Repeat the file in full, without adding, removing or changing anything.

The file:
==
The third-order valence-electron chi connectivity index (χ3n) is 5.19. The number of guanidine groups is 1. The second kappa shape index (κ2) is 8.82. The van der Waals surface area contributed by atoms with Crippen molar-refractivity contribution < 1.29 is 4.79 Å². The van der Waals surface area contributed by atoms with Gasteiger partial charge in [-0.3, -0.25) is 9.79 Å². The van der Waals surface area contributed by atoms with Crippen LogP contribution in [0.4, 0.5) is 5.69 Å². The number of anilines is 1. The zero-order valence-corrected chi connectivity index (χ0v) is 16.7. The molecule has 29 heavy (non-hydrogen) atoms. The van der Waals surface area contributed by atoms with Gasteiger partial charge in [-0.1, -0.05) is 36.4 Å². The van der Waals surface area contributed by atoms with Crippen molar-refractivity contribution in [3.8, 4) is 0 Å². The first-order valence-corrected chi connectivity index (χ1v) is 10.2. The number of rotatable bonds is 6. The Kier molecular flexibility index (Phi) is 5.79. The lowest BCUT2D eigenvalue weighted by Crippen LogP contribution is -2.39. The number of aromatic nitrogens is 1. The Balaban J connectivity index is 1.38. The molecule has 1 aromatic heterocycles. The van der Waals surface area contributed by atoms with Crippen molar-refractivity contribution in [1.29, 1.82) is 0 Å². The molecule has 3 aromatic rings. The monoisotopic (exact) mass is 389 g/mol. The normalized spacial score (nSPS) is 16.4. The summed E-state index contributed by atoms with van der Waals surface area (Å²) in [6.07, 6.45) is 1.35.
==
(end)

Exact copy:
The third-order valence-electron chi connectivity index (χ3n) is 5.19. The number of guanidine groups is 1. The second kappa shape index (κ2) is 8.82. The van der Waals surface area contributed by atoms with Crippen molar-refractivity contribution < 1.29 is 4.79 Å². The van der Waals surface area contributed by atoms with Gasteiger partial charge in [-0.3, -0.25) is 9.79 Å². The van der Waals surface area contributed by atoms with Crippen LogP contribution in [0.4, 0.5) is 5.69 Å². The number of anilines is 1. The zero-order valence-corrected chi connectivity index (χ0v) is 16.7. The molecule has 29 heavy (non-hydrogen) atoms. The van der Waals surface area contributed by atoms with Gasteiger partial charge in [-0.1, -0.05) is 36.4 Å². The van der Waals surface area contributed by atoms with Crippen molar-refractivity contribution in [3.8, 4) is 0 Å². The first-order valence-corrected chi connectivity index (χ1v) is 10.2. The number of rotatable bonds is 6. The Kier molecular flexibility index (Phi) is 5.79. The lowest BCUT2D eigenvalue weighted by Crippen LogP contribution is -2.39. The number of aromatic nitrogens is 1. The Balaban J connectivity index is 1.38. The molecule has 1 aromatic heterocycles. The van der Waals surface area contributed by atoms with Crippen molar-refractivity contribution in [1.29, 1.82) is 0 Å². The molecule has 3 aromatic rings. The monoisotopic (exact) mass is 389 g/mol. The normalized spacial score (nSPS) is 16.4. The summed E-state index contributed by atoms with van der Waals surface area (Å²) in [6.07, 6.45) is 1.35.